OMG, snake on boob...OW OW OW!!!!
Sure if dancing in nude colour costume counts...lol
Actually "nude belly dance" in Japanese movie "Tanka" (2006). I have no idea what the story is, and my friend said there is NO story for this movie. Anyway, heroine in this movie is 30 something year old lady, who has two lovers one is older and married man, and the other is young guy and she learns BD. There were some dance seen by Japanese professional dancers in the movie. Anyway, close to end of the movie, when heroine broke up with her young lover, they had final sex. But the poor young guy couldn't perform, because he was hart broken by broke up with heroine. So, while the guy was in the bathroom, heroine got idea, and she started dancing use veil without any cloth on it.!! Yap, she was naked!
This movie was worse than porno movie, and the female director (according to my friend, the director herself learn BD before) use Oriental dance seen to express heroine's sensual and sexual emotion. However, she used dance seen while heroine masturbate in her bed room was unacceptable.
I doubt that this director knows Oriental/Belly dance at all. I don't know who was her teacher(s) and what she learn from the classes, but totally disrespectful to dance, culture and art form.
Again I have no idea what is the story, and why she needed to use dance seen. Actually I know why, because of the stereotype of "Belly dance is sexual dance to seduce man" image, and it was really worse than promo movie that all my friends who watch this movie say. We even didn't watch whole thing, just watch the dance seen, but still you can tell how I felt so disgust after watch this movie.
I was looking for any video clips on YouTube, or any English translation of this movie, but couldn't find it. I'm sure if you brothers and sisters watch this movie you guys got soooooo mad.
Okay, I am interested in the history of this dance and the costuming. This site popped up twice while I was doing a search, and this thread caught my funny bone. So I joined the forum.
Da Sage, brilliant answer.
Shiradotnet, I got my M.S. at Iowa. I might have known your parents (or grandparents). I would venture to say, even without seeing a picture of you, that you were undoubtedly the sexiest person at that clothing optional resort. I once showed some nude paintings at such a resort. The entertainment that night was a square dance group (in full costume). Now that was funny, and it was the nudists who were wondering what in the world the dancers were thinking about all them nekkid people watching them. However, bare arse is not necessarily sexy or arousing. Nude beaches are seldom as erotic as non-nude beaches (Go to, and compare, Haulover Beach and South Beach in Miami and judge for yourself).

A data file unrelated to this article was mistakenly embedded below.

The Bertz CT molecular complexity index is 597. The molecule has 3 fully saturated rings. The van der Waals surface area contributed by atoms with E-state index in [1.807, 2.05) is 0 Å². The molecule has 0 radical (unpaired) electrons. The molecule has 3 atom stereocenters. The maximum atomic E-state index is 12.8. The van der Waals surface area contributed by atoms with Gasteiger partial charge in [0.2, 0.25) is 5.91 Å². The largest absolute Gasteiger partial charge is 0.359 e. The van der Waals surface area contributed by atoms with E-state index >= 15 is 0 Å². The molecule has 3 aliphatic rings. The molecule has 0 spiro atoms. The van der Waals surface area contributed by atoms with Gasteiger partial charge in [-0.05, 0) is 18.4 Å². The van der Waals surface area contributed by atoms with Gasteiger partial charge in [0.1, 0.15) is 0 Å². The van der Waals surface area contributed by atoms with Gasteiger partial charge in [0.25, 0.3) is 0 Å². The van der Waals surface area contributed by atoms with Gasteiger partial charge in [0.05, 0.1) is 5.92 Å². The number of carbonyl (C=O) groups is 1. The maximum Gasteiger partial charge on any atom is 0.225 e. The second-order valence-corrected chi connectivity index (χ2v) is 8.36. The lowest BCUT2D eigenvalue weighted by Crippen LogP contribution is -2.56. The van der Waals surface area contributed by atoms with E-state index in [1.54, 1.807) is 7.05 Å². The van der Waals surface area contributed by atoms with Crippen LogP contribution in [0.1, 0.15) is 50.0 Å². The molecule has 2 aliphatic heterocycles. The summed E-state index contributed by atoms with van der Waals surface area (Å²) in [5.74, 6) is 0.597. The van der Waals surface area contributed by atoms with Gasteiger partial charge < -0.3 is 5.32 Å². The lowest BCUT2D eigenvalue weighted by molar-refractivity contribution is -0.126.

So, the whole thread is a hoot. I love it. But, if I may, I have a more serious side of the question I would like to pursue.
My wife has danced for me in every stage of dress or undress, and I must say nude is not the sexiest way to present this form of dancing. And she has a very nice body. The dance, regardless of how it has been presented in public venues, is a dance intended to incite passion. Costume is a most important aspect of that purpose.
I would like to point out that the brassiere was a twentieth century French invention, and probably first used by a belly dancer in a club in Chicago. Now it is standard costuming wherever the dance is performed in its cabaret style. I don’t dislike such costuming, or cabaret style belly dancing, but for the tribal form of the dance I would like to see some varieties in the costuming that incorporate more of the historical elements. Specifically, if you look at the paintings by the nineteenth century French artist, Jean-Leon Gerome, and some Italian contemporaries, you will see a preponderance of under-the-breasts vests. These were apparently worn with or without something under them—sometimes with a transparent fabric. Coin necklaces were common but not coin bras. Other vest styles that covered the breasts were also prevalent.